Apologies that this is a blog post all about Christmas, here at Tullie house and the CBDC, that is going out in February. My excuse is Christmas and time off work, so I could travel down to the south to see my family.
As it was Christmas Tullie house had Santa come and visit, this is exiting for the natural sciences as or winter scene has a large amount of different taxidermy in it, to add to the magic! This meant that we got to uncover the wolf for its yearly appearance at Santa’s grotto. I then had to oversee the wolf coming back into the collection, this involved checking its condition then wrapping it in acid free paper to protect it from any pests.
I have been working on a lot of collection care work and trying to match up the items in the collection to those that have been put on modes. This involves going through individual specimens checking if they have an accession number, if they don’t then I give them a temporary number and hopefully at the end of the inventorying stage I can either match them up to their number or give them a new number. However, if they have a number already then, I check firstly to see if it is correct then I see if it matches with the list of specimens from modes. If it is not on modes then I make a note of it to add in the future, as the number it has will need to be checked against the records to make sure that it is that specimen.
skulls collection. 1st row shows example of one of the skull draws, stoat lower jaw, fox skull collected by Ernest Blezard, Rabbit skull collected by Ernest Blezard, 2 bat skulls in test tubes. 2nd row shows, a mink baculum, bat skull with lower jaw and other bones with pencil for scale.
I have been carrying out this process with our large skull collection and our bird mounts collection. Both collections have many specimens and many of them wither have no number or have become separated from their number. So, this is a more long-term project, my aim is to complete the bird mounts as they are more urgent as we use them often, so a correct list is important. Then I will continue with the skull collection.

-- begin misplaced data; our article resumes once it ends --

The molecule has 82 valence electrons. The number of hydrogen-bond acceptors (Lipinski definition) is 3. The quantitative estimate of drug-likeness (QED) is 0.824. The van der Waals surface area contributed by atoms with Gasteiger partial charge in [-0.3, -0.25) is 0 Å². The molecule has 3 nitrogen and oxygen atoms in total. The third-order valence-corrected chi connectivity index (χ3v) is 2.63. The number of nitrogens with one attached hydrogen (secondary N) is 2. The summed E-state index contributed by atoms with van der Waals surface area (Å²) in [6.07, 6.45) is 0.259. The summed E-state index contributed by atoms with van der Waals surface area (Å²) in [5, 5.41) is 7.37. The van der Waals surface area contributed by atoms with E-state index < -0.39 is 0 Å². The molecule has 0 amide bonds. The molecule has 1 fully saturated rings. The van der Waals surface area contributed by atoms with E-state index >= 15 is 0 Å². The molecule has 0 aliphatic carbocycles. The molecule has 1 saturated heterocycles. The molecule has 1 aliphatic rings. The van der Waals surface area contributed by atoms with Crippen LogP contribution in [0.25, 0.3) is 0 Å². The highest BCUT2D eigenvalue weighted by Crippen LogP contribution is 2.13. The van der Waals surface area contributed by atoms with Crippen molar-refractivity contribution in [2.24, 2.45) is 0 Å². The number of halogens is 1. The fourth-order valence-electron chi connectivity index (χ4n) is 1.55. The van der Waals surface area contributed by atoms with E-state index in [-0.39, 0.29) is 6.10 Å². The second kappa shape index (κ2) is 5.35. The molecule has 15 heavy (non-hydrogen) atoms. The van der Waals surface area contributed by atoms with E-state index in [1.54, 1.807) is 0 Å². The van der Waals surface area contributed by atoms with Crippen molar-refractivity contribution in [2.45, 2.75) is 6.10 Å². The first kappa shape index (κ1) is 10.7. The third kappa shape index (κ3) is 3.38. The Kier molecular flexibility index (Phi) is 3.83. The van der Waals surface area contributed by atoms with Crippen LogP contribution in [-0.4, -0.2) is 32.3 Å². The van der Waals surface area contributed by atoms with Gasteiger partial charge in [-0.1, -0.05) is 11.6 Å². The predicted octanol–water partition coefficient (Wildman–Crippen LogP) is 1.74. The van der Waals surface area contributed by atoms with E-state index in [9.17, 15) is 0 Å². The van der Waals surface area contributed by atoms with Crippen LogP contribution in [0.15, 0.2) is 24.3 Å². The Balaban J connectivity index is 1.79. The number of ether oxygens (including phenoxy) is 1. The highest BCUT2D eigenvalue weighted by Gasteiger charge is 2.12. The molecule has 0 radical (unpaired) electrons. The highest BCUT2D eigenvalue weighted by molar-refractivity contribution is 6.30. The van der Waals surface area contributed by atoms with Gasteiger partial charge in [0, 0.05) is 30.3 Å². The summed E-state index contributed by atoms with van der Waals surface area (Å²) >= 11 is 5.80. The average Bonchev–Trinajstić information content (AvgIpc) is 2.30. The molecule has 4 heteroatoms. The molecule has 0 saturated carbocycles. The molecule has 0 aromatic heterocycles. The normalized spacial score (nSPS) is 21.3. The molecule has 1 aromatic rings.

Bird mounts project. 1st row shows one of the cupboards containing shorebird mounts, example of different bird mounts, an early mount by Macpherson (a founding member of the collection) with a second bird of the same species added later (1901) to the mount.
The main work I have been doing for the CBDC Is the social media post’s and species of the week. Recently I have been thinking about the audience of these posts, as the people who like and follow the CBDC pages some are recorders, but most are just people with an interest in recording and the natural world. The actual recorders are often involved in lots of CBDC let projects and groups and often are already aware of the information shared on the CBDC Facebook.
Some examples of different species of the week from over Christmas.
Whereas the people who are interested in the CBDC but not an active recorder often look at the Facebook posts and are interested in the work the CBDC does and want to learn more. These are the people that I think the Facebook posts are targeting and hopefully ‘recruiting’ to become active recorders, often these are ‘young people’ who are intimidated to get more involved in the recording world.
CBDC has also been busy planning for the summer, as well as catching up on all the admin from the previous recording season.